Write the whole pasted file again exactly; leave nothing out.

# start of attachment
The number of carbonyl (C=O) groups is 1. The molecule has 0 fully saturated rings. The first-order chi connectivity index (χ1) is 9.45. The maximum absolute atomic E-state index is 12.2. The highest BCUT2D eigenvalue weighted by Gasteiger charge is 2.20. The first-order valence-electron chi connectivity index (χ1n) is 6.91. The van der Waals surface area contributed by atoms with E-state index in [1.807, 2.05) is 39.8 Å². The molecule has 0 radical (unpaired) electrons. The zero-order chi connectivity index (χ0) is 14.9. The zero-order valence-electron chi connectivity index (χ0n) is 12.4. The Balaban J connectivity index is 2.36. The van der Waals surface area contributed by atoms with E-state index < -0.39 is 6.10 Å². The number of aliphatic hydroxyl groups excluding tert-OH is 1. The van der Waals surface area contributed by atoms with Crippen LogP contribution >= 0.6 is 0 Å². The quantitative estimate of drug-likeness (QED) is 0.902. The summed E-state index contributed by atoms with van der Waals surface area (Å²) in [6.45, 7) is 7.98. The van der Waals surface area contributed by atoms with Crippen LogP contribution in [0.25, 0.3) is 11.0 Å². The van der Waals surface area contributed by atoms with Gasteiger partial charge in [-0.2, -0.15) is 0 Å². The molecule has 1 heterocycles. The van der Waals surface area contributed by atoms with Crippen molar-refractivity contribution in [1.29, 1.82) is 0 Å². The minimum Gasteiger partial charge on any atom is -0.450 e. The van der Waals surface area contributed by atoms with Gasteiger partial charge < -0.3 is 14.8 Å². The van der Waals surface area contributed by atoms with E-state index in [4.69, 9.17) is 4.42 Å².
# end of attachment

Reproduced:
The number of carbonyl (C=O) groups is 1. The molecule has 0 fully saturated rings. The first-order chi connectivity index (χ1) is 9.45. The maximum absolute atomic E-state index is 12.2. The highest BCUT2D eigenvalue weighted by Gasteiger charge is 2.20. The first-order valence-electron chi connectivity index (χ1n) is 6.91. The van der Waals surface area contributed by atoms with E-state index in [1.807, 2.05) is 39.8 Å². The molecule has 0 radical (unpaired) electrons. The zero-order chi connectivity index (χ0) is 14.9. The zero-order valence-electron chi connectivity index (χ0n) is 12.4. The Balaban J connectivity index is 2.36. The van der Waals surface area contributed by atoms with E-state index < -0.39 is 6.10 Å². The number of aliphatic hydroxyl groups excluding tert-OH is 1. The van der Waals surface area contributed by atoms with Crippen LogP contribution >= 0.6 is 0 Å². The quantitative estimate of drug-likeness (QED) is 0.902. The summed E-state index contributed by atoms with van der Waals surface area (Å²) in [6.45, 7) is 7.98. The van der Waals surface area contributed by atoms with Crippen LogP contribution in [0.25, 0.3) is 11.0 Å². The van der Waals surface area contributed by atoms with Gasteiger partial charge in [-0.2, -0.15) is 0 Å². The molecule has 1 heterocycles. The van der Waals surface area contributed by atoms with Crippen molar-refractivity contribution in [1.29, 1.82) is 0 Å². The minimum Gasteiger partial charge on any atom is -0.450 e. The van der Waals surface area contributed by atoms with Gasteiger partial charge < -0.3 is 14.8 Å². The van der Waals surface area contributed by atoms with E-state index in [4.69, 9.17) is 4.42 Å².